Peggoty Mutai, a Kenyan PhD student in Medicinal Chemistry was recently feted during the prestigious 14th Ceremony for the L’Oréal-UNESCO Awards For Women in Science in France.
The L'Oréal-UNESCO For Women in Science Awards Ceremony, presided by Professor Günter Blobel, Nobel Prize in Medicine 1999, took place last night at UNESCO headquarters. Five exceptional women scientists who contribute to resolving major global challenges were distinguished by the awards, presented by Irina Bokova, Director General of UNESCO and Sir Lindsay Owen-Jones, Chairman of the L’Oréal Corporate Foundation.
The 2012 Laureates and International Fellows gathered on stage after a week dedicated to exciting scientific exchanges.
Peggoty was one of four African women who were appreciated during the award.
Managing Director of L'Oreal East Africa Limited Patricia Ithau extended her congratulatory message to Peggoty, saying that her efforts would go a long way in motivating younger girls into the field of science in Kenya.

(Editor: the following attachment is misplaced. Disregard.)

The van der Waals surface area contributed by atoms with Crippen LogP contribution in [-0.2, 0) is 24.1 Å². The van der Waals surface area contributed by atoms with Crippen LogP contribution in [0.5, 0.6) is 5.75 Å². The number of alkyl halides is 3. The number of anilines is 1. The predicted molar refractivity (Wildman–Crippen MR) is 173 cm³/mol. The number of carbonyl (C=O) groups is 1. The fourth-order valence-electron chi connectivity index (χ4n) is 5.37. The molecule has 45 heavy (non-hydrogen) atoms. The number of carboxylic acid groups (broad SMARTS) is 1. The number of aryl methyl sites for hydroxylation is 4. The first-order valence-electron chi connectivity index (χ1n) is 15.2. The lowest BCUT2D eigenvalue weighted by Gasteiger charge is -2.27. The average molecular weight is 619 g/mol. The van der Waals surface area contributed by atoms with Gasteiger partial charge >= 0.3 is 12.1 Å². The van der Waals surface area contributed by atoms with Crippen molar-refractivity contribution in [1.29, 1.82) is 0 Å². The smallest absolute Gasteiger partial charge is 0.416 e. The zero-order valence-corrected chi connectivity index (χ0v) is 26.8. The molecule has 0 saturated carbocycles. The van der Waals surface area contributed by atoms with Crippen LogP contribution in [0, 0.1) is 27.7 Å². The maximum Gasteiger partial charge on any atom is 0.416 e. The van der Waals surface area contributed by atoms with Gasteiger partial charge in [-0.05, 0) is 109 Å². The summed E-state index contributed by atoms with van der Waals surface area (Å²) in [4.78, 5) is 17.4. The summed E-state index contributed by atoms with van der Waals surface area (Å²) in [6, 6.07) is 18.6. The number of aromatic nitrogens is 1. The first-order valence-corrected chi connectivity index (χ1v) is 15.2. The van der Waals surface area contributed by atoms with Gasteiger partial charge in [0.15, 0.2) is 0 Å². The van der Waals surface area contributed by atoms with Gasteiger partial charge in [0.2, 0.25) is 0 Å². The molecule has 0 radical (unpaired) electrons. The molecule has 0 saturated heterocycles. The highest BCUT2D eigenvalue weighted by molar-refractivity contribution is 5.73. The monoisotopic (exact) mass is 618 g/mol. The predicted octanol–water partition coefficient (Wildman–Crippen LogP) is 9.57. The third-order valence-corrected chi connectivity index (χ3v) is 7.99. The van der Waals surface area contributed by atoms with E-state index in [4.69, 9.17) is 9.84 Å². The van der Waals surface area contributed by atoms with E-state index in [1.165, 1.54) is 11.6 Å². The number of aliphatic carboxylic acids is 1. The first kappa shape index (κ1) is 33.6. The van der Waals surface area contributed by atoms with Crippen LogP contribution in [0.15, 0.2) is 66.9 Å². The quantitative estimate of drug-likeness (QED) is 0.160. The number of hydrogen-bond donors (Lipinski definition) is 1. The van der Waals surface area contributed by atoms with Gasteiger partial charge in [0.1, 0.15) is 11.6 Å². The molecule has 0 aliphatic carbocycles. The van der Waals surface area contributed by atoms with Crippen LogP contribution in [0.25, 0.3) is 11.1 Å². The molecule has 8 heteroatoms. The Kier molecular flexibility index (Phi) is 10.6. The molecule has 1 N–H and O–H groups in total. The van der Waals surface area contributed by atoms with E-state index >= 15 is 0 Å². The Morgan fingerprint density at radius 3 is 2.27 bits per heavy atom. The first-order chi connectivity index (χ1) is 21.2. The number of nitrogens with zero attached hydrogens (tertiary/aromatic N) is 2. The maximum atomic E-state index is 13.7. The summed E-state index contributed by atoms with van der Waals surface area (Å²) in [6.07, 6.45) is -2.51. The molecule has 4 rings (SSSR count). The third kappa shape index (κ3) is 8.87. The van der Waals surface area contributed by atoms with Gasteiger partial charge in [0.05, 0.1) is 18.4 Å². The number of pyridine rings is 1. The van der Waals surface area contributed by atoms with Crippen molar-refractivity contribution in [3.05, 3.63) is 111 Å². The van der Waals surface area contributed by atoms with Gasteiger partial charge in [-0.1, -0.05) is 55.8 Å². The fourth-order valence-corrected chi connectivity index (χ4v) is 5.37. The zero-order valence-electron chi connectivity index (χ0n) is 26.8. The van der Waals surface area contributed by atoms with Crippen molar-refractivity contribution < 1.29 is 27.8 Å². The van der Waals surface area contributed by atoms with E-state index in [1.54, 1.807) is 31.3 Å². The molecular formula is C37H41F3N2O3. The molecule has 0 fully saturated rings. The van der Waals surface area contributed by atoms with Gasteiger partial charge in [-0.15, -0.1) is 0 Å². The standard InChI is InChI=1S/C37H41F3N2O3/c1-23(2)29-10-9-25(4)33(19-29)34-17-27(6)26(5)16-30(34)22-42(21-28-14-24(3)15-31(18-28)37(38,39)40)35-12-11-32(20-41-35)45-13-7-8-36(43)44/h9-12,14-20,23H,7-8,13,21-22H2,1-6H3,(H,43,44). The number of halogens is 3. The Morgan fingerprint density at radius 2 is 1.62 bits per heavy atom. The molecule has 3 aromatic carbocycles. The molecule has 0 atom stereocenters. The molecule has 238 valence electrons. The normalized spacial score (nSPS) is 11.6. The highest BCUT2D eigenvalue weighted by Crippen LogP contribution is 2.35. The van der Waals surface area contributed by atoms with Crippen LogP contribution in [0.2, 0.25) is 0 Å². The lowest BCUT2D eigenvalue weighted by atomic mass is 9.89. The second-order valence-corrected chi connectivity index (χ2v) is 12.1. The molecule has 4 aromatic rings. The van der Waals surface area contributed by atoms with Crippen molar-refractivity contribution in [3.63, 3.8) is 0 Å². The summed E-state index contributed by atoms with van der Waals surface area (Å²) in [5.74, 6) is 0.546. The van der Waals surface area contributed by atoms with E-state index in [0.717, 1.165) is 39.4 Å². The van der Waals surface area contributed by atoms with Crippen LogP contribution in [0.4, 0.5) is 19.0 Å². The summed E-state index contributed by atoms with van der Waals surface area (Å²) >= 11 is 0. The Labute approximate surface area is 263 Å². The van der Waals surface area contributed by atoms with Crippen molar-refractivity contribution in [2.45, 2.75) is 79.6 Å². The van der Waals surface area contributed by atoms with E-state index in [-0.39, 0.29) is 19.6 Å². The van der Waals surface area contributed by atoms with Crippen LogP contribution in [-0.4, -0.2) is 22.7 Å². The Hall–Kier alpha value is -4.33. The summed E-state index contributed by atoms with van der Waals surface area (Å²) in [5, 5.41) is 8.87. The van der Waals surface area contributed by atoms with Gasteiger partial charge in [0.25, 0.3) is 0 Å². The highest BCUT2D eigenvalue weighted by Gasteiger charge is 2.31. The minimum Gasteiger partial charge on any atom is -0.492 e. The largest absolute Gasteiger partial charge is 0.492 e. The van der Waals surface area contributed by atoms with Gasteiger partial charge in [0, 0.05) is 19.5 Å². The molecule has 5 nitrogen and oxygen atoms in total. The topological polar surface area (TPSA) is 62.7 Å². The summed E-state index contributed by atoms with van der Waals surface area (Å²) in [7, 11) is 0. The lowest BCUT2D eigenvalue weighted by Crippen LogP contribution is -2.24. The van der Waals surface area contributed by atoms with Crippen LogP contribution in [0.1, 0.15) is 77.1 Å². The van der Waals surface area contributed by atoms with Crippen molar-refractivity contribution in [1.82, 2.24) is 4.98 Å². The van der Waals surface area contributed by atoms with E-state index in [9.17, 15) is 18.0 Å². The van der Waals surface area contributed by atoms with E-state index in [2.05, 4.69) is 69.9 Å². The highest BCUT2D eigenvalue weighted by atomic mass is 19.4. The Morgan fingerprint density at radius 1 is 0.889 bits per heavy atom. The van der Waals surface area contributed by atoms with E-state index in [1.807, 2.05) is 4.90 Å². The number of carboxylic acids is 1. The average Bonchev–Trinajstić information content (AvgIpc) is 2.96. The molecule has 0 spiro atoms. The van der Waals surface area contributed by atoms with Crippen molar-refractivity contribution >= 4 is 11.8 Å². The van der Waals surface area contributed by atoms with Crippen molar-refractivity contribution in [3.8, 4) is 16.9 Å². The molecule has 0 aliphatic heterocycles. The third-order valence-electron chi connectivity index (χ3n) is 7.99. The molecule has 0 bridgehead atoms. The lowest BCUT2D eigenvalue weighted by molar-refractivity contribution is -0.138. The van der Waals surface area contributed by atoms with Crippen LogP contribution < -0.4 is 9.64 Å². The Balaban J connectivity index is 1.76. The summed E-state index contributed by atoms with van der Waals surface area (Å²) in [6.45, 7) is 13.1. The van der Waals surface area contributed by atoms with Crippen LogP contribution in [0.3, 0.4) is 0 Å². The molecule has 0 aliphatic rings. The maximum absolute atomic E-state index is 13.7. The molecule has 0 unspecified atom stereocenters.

Since 1998, the L’Oréal-UNESCO Awards have recognized 72 Laureates, exceptional women who have made great advances in scientific research. Two of them have gone on to receive the Nobel Prize: In 2009, Professors Elizabeth Blackburn and Ada Yonath, both 2008 Laureates of the L’Oréal-UNESCO Awards For Women in Science, were awarded the Nobel Prizes, in Medicine and Chemistry respectively.
Over the past 14 years, the L’Oréal-UNESCO For Women in Science partnership has created a community of more than 1250 women scientists in 106 countries.
The For Women in Science Award programme permits nominees to pursue their research in institutions at home or abroad. The programme has become a benchmark of scientific excellence on an international scale.
“My dream is to see an effective, affordable anthelmintic drug in the market in the future. The skills I will acquire in McGill will be passed on to my colleagues and students at the University of Nairobi,” says Peggoty.